At least initially, it wasn't possible to approach the site safely. On the surface, the gas created an extreme explosion hazard (BTW: I kinda wonder why it wasn't intentionally set off). In the water, the leak resulted in a loss of buoyancy that probably couldn't be handled by any available vessel. The leak has now subsided, but I imagine it takes longer to be confident enough that the pipeline wont burp anymore before risking any expensive assets and human life. The bubbles would have been in the way of any useful pictures too, I guess.

Another aspect is the security/intelligence side of this. The authorities tend to keep their detailed knowledge of such matter much closer to their chest compared to industrial accidents.

Reinhard
 

jderimig

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At least initially, it wasn't possible to approach the site safely. On the surface, the gas created an extreme explosion hazard (BTW: I kinda wonder why it wasn't intentionally set off). In the water, the leak resulted in a loss of buoyancy that probably couldn't be handled by any available vessel. The leak has now subsided, but I imagine it takes longer to be confident enough that the pipeline wont burp anymore before risking any expensive assets and human life. The bubbles would have been in the way of any useful pictures too, I guess.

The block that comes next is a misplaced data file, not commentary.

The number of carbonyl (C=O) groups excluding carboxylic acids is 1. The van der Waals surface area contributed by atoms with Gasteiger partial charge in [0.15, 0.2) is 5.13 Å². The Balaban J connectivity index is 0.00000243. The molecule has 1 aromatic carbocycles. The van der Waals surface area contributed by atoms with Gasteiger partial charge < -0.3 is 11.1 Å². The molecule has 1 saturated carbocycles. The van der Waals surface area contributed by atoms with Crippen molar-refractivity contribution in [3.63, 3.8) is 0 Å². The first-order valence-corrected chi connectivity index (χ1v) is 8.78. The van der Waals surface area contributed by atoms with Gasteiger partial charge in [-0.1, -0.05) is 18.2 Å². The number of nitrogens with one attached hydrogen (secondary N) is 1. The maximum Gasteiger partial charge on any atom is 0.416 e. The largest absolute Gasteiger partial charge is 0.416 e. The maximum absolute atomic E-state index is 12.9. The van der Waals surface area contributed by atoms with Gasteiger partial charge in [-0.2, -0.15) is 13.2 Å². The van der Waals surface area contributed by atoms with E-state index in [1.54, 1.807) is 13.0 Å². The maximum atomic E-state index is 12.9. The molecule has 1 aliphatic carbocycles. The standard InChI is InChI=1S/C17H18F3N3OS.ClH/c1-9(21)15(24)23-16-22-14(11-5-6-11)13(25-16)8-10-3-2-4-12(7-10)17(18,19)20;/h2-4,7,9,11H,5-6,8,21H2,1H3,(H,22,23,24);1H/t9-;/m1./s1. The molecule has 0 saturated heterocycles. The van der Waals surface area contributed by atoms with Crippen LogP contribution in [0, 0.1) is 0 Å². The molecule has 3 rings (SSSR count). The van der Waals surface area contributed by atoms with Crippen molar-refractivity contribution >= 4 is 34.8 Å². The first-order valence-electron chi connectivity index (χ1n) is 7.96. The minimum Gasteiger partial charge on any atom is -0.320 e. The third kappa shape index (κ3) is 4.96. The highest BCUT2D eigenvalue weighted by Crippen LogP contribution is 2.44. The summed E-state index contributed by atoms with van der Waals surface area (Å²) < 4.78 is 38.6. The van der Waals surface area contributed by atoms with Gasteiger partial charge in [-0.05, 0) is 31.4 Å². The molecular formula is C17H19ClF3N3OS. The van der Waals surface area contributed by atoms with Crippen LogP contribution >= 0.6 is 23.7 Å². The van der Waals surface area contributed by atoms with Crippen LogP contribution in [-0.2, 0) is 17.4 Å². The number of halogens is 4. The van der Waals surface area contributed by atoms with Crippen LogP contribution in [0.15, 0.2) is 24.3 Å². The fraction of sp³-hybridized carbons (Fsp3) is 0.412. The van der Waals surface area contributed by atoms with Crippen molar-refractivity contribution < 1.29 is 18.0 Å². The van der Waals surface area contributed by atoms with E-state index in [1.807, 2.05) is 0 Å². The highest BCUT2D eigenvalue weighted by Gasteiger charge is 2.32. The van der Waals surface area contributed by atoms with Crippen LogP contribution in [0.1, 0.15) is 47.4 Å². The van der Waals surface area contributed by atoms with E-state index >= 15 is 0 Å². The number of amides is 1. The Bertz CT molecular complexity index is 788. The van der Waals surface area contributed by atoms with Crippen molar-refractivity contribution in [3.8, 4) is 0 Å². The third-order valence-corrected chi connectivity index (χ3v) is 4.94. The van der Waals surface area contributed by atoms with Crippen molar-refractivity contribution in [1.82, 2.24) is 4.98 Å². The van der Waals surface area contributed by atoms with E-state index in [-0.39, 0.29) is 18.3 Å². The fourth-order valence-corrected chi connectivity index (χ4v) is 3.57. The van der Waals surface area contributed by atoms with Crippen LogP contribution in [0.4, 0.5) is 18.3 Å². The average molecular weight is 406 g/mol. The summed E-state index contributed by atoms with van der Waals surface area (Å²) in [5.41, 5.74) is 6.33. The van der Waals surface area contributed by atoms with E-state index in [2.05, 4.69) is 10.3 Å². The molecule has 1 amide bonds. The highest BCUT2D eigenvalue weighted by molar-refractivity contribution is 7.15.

Another aspect is the security/intelligence side of this. The authorities tend to keep their detailed knowledge of such matter much closer to their chest compared to industrial accidents.

Reinhard
ROV's, the oil industry uses them by the gross. I will bet a day's pay that those photo's already exist. (CIA probably has them and video of the sabotage operation :) ) I don't think methane is combustable without oxygen. If you remember the Deepwater Horizon had oil and nat gas spewing out of their hole for weeks and they got camera's down there no problem.
 

Reinhard